The contrasting experiences also extend to The Oasis at Death Valley, which is like two hotels in one. Grown-ups and families with older children may enjoy the quiet comfort of the historic Inn at Death Valley. The tranquil AAA-rated, four-diamond resort is set among lush palm trees, with private casitas and rooms tucked throughout. A more than $100 million renovation, completed in 2018, brought new life and amenities to this iconic property.
Activities rein at the family-friendly Ranch at Death Valley. The three-diamond hotel, which recently underwent a major renovation, is centered on a classic town square and huge expanse of lawn. The resort features a large, spring-fed pool, as well as the world’s lowest-elevation golf course, Furnace Creek Golf Course at Death Valley.
Roll through Glacier National Park in an Iconic Red Bus
You and your family can enjoy plenty of time to appreciate the views and spot wildlife during a Red Bus tour through Glacier National Park. The park’s fleet of 17-seat, roll-back top buses have been cruising through Glacier since 1914. Choose between an East side or West side tour, and sit back and relax as your driver/guide relates some of the natural and historical highlights of the park.
Choose the Many Glacier Hotel, the largest hotel in Glacier National Park, for an unbeatable mix of comfort and convenience. Opened in 1914 and partially renovated in 2016, the five-story hotel is located on the shore of Swiftcurrent Lake and includes an onsite restaurant, lounge, and gift shop.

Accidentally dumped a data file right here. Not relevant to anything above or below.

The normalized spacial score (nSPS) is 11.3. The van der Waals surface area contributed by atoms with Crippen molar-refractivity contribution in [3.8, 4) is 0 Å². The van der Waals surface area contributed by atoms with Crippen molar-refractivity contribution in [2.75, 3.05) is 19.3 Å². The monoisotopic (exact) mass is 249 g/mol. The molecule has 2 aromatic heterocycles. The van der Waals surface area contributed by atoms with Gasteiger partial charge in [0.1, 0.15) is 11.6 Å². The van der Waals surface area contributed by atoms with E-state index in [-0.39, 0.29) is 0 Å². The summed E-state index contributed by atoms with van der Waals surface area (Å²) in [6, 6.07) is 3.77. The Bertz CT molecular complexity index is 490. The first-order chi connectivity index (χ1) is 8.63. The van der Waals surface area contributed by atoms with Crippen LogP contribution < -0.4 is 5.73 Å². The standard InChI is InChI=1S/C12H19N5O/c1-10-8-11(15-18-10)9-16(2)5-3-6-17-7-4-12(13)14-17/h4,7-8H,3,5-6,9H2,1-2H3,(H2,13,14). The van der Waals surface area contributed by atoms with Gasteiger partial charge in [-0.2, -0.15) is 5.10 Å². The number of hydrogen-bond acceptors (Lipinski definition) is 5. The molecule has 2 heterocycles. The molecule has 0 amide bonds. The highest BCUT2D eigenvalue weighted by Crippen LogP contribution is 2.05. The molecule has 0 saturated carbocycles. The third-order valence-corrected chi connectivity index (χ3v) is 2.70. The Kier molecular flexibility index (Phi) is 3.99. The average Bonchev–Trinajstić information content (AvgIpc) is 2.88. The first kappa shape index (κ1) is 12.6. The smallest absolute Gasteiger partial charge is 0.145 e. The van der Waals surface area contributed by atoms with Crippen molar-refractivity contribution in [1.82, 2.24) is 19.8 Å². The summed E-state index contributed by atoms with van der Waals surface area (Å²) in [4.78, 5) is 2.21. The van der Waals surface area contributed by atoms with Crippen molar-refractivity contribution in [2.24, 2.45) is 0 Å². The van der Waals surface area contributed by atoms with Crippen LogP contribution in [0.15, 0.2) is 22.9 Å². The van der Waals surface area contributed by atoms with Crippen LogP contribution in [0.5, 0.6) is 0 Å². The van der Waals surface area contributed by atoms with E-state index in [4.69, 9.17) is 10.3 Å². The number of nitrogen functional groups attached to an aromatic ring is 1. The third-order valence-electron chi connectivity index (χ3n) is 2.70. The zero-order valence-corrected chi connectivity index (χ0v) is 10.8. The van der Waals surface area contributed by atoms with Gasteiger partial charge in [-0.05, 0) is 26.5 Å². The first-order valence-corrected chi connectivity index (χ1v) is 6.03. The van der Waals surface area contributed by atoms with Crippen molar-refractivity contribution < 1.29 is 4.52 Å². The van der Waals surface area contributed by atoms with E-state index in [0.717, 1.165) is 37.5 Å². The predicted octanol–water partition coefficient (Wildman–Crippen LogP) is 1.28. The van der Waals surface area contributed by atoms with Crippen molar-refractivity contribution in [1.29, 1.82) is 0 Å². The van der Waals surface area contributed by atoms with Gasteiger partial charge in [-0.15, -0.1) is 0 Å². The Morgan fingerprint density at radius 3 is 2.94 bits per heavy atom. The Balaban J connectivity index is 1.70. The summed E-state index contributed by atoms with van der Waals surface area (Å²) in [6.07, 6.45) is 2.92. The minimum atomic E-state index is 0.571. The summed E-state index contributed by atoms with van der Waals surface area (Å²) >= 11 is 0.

Cedar Creek Lodge, located just outside the park entrance in Columbia Falls and open year-round, offers the look and feel of a mountain lodge with modern style and comfort.
Take a Yellow Bus Tour through Yellowstone National Park
Once you’ve ridden one of Yellowstone’s iconic Yellow Buses, it’s an experience you’ll always remember. Introduced in the 1920s, the fleet ferries visitors through the park for wildlife-watching tours, photo safaris, geyser gazing, sunset tours, and other special excursions. Retractable canvas roofs and panoramic windows ensure that everyone enjoys a prime view.
With its timber-frame construction and massive stone fireplace in the lobby, a stay at the Old Faithful Inn is an equally iconic experience. Built in 1903-04, it’s considered the largest log structure in the world.
Explore Zion National Park at a Slower Pace
Traffic within Zion National Park is limited to the park’s shuttle system and guests staying at Zion Lodge— all the better to enjoy its massive sandstone walls, narrow slot canyons, and diverse animal and plant life at a slower pace.
Make your basecamp at Zion Lodge. As the only in-park lodging option, its rooms and cabins are centrally located to a number of favorite hikes within the park, ranging from leisurely to more challenging. Grandma and Grandpa can take the younger children to see the sights, for example, while mom, dad and the older kids tackle a more challenging trail. Then meet up in the late afternoon for some snacks, games and family time before dinner.